California is experiencing its worst drought for centuries. The severity of the situation is such that some have called it the most serious of its kind for 1200 years - with California’s Govenor, Jerry Brown, officially declaring a state of emergency in January 2015.
The bush fire in Simi Valley - which has consumed 20,000 acres so far - has forced the government to issue fire warnings in both Ventura and Los Angeles. And while firefighters have gained control in some areas, an earlier outbreak - labelled the Valley Fire - still managed to destroy 585 homes, roaring, almost unchecked, through 67,000 acres of land. There is, of course, a limit to what manpower can achieve alone in situations such as these, and that’s why the state is turning to technology.
Carnegie Science announced the launch of its Carnegie Airborne Observatory-3 (CAO 3) in April 2015. After the CAO 3’s first test flight, Greg Asner - who works at Carnegie’s at Department of Global Ecology - said: ‘I've never seen our forests as desperately dry as I saw this past week.’ And that although on Google Earth the forest appears a dense green, through the CAO 3’s map sensor, it’s now a darker shade of red.
The CAO 3 - according to Greg Asner, Director, Carnegie Airborne Observatory - is specifically designed to answer questions about the status of California’s forests, and how they are changing through time. He states: ‘It [CAO 3] allows us to map massive areas at a very high spacial resolution in 3D, and also allows us to understand the chemical composition, in this case, of tree canopies than we’ve ever been able to do before.’ As Asner says, it’s effectively like an MRI scan, but for forests. This has made previously unattainable information accessible. A breakthrough which will give policymakers more data to plan for future strategies, and a detailed outlook concerning the future of California’s forests.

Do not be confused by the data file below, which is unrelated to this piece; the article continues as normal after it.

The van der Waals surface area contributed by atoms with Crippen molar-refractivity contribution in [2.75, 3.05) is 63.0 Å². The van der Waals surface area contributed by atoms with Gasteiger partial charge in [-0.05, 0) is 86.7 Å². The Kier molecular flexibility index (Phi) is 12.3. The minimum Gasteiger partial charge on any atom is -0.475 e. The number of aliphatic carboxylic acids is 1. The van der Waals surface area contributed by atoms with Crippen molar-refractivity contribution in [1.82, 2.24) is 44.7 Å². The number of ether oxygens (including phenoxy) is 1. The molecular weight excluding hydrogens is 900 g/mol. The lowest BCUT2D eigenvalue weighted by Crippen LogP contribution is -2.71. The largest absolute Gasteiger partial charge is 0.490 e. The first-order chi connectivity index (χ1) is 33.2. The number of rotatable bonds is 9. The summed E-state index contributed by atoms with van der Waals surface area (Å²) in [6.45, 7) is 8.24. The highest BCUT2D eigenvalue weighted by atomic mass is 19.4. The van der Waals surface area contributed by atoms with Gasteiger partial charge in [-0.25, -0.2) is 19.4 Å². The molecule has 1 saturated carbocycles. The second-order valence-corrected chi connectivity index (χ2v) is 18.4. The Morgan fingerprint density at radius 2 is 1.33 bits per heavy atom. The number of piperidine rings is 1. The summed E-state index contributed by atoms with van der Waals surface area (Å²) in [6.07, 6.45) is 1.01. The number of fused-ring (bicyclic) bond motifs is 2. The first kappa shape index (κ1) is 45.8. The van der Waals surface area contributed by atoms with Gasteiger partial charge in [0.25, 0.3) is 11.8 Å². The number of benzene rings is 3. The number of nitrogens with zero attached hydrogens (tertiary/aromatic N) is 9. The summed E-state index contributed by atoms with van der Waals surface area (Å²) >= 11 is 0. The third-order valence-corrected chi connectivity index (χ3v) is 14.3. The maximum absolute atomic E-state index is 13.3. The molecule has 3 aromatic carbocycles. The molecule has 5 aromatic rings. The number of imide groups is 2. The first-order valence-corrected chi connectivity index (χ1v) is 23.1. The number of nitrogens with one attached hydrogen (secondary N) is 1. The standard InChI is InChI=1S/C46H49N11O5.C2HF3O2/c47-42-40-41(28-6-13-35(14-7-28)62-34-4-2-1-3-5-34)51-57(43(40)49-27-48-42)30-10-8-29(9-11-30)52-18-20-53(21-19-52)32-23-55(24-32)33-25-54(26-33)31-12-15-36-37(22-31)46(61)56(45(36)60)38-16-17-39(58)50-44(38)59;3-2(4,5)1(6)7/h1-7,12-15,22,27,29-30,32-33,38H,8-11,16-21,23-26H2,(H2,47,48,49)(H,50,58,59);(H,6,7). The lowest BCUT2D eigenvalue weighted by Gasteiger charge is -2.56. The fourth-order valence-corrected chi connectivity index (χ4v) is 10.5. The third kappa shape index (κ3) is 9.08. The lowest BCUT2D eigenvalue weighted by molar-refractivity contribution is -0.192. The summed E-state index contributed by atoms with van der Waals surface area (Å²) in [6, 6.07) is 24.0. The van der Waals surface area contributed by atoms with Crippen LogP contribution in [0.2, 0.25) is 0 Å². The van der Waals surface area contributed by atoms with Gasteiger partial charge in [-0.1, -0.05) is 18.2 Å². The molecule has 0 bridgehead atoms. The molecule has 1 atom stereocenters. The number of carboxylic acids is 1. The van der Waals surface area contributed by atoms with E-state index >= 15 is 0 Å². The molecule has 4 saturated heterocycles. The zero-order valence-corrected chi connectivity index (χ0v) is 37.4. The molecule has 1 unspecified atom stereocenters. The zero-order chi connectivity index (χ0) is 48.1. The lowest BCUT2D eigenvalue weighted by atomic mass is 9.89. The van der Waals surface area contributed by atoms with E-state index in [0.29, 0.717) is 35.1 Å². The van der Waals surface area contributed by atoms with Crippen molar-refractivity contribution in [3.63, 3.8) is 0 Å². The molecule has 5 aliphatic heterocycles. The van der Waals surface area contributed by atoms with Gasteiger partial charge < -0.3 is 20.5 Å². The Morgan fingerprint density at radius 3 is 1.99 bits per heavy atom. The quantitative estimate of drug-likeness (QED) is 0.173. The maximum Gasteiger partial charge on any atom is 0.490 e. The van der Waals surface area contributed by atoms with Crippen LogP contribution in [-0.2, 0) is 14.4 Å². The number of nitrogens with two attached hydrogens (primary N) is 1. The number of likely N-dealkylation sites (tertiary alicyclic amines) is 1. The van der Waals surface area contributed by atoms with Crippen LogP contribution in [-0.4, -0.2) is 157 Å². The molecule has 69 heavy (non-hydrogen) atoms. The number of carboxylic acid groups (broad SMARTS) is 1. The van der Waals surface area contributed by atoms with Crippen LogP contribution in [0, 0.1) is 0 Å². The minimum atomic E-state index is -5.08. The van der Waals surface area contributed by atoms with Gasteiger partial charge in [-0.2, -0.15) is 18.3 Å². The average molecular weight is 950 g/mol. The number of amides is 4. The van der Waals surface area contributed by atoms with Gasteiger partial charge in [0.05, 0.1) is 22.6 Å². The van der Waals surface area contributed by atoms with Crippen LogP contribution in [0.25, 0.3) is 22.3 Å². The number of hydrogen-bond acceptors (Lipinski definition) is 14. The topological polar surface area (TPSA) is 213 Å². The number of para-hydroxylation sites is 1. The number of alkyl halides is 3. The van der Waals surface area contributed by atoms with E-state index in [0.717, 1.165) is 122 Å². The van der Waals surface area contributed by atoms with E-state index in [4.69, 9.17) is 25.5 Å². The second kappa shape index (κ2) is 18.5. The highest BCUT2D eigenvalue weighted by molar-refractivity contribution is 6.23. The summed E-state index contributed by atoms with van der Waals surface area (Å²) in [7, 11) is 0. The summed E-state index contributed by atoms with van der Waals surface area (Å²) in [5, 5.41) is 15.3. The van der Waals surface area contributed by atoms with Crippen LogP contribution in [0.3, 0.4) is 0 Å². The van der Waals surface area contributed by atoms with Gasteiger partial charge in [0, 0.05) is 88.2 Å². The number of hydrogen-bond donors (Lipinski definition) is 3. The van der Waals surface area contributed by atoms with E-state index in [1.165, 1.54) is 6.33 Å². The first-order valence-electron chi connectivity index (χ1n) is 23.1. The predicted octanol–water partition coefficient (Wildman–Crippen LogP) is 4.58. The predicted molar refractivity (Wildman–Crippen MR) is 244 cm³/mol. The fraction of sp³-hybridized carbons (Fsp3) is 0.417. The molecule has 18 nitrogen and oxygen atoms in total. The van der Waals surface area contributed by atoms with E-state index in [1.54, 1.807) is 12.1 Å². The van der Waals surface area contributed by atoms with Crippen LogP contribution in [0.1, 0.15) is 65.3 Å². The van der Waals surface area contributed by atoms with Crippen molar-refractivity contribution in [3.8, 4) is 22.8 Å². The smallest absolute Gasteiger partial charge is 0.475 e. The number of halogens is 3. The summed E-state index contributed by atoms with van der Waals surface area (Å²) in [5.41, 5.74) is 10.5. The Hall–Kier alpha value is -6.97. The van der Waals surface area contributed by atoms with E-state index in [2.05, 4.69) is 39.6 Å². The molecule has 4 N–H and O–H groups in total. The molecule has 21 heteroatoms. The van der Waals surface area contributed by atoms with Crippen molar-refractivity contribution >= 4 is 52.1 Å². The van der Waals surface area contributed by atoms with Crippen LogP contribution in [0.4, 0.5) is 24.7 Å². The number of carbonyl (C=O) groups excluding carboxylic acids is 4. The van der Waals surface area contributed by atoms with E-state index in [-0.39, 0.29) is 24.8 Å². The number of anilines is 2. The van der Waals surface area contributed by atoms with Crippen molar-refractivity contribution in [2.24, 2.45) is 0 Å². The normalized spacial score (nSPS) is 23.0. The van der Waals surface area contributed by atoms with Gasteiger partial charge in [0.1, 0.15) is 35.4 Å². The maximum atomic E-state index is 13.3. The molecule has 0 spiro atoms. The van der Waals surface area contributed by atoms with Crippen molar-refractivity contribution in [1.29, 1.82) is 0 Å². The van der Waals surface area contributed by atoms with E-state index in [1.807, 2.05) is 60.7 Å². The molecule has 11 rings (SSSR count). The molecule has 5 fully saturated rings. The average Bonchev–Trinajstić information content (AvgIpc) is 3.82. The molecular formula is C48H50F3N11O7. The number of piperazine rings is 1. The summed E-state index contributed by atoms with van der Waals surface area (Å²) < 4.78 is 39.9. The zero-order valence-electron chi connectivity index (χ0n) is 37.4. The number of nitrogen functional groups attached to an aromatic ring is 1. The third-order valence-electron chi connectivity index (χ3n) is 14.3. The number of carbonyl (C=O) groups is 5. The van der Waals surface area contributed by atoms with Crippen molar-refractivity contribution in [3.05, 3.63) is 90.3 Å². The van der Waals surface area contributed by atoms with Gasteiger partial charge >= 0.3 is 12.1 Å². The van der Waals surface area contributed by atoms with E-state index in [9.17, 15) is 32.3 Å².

It is, however, not the only piece of technology helping decision makers. NASA’s Airborne Snow Observatory tells scientists the amount of sunlight that’s absorbed by a mountain’s snowpack and the depth of the snow that’s on it. Tom Painter, Snow Hydrologist, NASA JPL states: ‘It’s timely information for the water managers who will be able to know what the total volume is of the snowpack, how it’s changed from last week, and now we turn it around in about 20 hours.’ The speed of the turnaround is important. It makes it easier for each community within science to work together so that they can ultimately plan a way to end the state’s drought.
Many have blamed Silicon Valley’s use of water to cool down its data centers for the drought. Technology, however, is crucial for scientists who want the richest information to hand and the CAO 3 and NASA’s Snow Observatory are two great examples of this. And with their help, it should put California in the best possible position to avoid what has been a desperate time for them.